From Whispers to Shouts - by Elaine Schattner (Hardcover)
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About the BookElaine Schattner reveals a sea change--from before 1900 to the present day--in how ordinary people talk about cancer. From Whispers to Shouts examines public perception of cancer through stories in newspapers and magazines, social media, and popular culture.
It's hard today to remember how recently cancer was a silent killer, a dreaded disease about which people rarely spoke in public. In hospitals and doctors' offices, conversations about malignancy were hushed and hope was limited. In this deeply researched book, Elaine Schattner reveals a sea change--from before 1900 to the present day--in how ordinary people talk about cancer.From Whispers to Shouts examines public perception of cancer through stories in newspapers and magazines, social media, and popular culture. It probes the evolving relationship between journalists and medical specialists and illuminates the role of women and charities that distributed medical information. Schattner traces the origins of patient advocacy and activism from the 1920s onward, highlighting how, while doctors have lost control of messages about cancer, survivors have gained visibility and voice. The book's final section lays out provocative questions facing the cancer community today--including distrust of oncologists, concerns over financial burdens, and disparities in cancer treatments and care. Schattner considers how patients and their loved ones struggle to make decisions amid conflicting information and opinions. She explores the ramifications of so much openness, good and bad, and asks: Has awareness backfired? Instead, Schattner contends, we need greater understanding of cancer's treatability.
Named a favorite read of 2023.-- "Lilith"
A cultural history that considers evolving societal views about cancer - including fear and silence - and their impacts on patients....an enlightening read.-- "Lillith"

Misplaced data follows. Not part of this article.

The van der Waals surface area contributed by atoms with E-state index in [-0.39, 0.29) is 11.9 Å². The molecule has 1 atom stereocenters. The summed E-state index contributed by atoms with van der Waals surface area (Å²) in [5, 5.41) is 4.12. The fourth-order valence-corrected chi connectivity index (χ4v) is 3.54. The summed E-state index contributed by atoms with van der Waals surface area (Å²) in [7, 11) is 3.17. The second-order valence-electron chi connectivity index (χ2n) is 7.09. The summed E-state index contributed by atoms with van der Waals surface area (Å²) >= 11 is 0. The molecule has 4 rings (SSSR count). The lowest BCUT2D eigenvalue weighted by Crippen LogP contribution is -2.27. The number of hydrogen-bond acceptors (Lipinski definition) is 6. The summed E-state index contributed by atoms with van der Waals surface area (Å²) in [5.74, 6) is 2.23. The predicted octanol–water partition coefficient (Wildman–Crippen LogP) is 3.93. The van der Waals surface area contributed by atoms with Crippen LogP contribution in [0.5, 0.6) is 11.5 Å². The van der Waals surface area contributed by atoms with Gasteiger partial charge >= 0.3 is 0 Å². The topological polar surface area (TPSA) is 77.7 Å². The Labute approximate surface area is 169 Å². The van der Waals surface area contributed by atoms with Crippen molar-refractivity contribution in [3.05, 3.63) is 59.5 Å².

From Whispers to Shouts is the first history of cancer to focus primarily on public perceptions of cancer. It is also a cri de coeur for a more upbeat assessment of past and future efforts to control the disease from an author who--as a doctor, patient, journalist and activist--is uniquely positioned to tell this story.--Barron Lerner, author of The Breast Cancer Wars: Hope, Fear, and the Pursuit of a Cure in Twentieth Century America
A powerfully illuminating narrative of how things changed over the last century or so, both thorough and compelling.-- "The Baffler"
An invaluable contribution to our knowledge about cancer.....should be read by anyone who wants to understand more about something that impacts the lives of so many. While cancer has had copious exposure in books, magazines, newspapers, journals, movies, television and in recent years social media, this is the first book to conduct an in-depth examination into how shifts in public perception of cancer have evolved over time.-- "Eating My Words"
In From Whispers to Shouts, oncologist and cancer survivor Elaine Schattner writes a comprehensive and enlightening cultural and political history of cancer care in America while giving us a clear-eyed perspective of the future. I highly recommend it to anyone interested in learning more about cancer, which should be all of us.--Sandeep Jauhar, New York Times best-selling author of Heart: A History
In her innovative and insightful book, physician and cancer survivor Elaine Schattner explores the ways that we tell the story of cancer--and the ways we often fail to tell the real story of this notably complex and treacherous disease. The result is fascinating, enlightening, and, despite its difficult topic, even inspiring.--Deborah Blum, Pulitzer Prize-winning science writer and director of the Knight Science Journalism program, Massachusetts Institute of Technology
About the AuthorElaine Schattner is a journalist, cancer survivor, and physician who worked as a medical oncologist before completing a journalism degree at Columbia University. She is a clinical associate professor of medicine at Weill Cornell Medical College. Her essays have appeared in Slate, the Atlantic, NPR, and elsewhere.